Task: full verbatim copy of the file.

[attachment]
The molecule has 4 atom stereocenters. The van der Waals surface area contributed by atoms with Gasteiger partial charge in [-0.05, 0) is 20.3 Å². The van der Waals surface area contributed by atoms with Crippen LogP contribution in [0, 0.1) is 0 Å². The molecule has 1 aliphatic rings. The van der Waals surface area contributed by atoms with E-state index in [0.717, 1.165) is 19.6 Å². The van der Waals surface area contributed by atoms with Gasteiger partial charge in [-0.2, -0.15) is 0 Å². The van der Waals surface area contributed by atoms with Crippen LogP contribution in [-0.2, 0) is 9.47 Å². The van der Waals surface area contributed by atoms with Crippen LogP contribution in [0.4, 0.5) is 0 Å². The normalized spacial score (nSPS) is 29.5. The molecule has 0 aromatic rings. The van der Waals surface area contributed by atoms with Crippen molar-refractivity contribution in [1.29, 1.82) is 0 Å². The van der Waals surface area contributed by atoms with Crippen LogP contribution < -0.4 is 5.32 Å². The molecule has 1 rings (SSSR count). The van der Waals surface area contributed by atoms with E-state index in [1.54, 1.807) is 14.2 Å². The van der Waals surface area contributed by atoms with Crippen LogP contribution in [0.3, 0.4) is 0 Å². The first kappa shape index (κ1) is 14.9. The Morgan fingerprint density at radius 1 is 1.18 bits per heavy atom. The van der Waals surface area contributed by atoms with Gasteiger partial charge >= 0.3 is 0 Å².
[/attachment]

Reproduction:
The molecule has 4 atom stereocenters. The van der Waals surface area contributed by atoms with Gasteiger partial charge in [-0.05, 0) is 20.3 Å². The van der Waals surface area contributed by atoms with Crippen LogP contribution in [0, 0.1) is 0 Å². The molecule has 1 aliphatic rings. The van der Waals surface area contributed by atoms with E-state index in [0.717, 1.165) is 19.6 Å². The van der Waals surface area contributed by atoms with Gasteiger partial charge in [-0.2, -0.15) is 0 Å². The van der Waals surface area contributed by atoms with Crippen LogP contribution in [-0.2, 0) is 9.47 Å². The van der Waals surface area contributed by atoms with Crippen LogP contribution in [0.4, 0.5) is 0 Å². The normalized spacial score (nSPS) is 29.5. The molecule has 0 aromatic rings. The van der Waals surface area contributed by atoms with Crippen molar-refractivity contribution in [1.29, 1.82) is 0 Å². The van der Waals surface area contributed by atoms with Crippen LogP contribution < -0.4 is 5.32 Å². The molecule has 1 rings (SSSR count). The van der Waals surface area contributed by atoms with E-state index in [1.54, 1.807) is 14.2 Å². The van der Waals surface area contributed by atoms with Crippen LogP contribution in [0.3, 0.4) is 0 Å². The first kappa shape index (κ1) is 14.9. The Morgan fingerprint density at radius 1 is 1.18 bits per heavy atom. The van der Waals surface area contributed by atoms with Gasteiger partial charge >= 0.3 is 0 Å².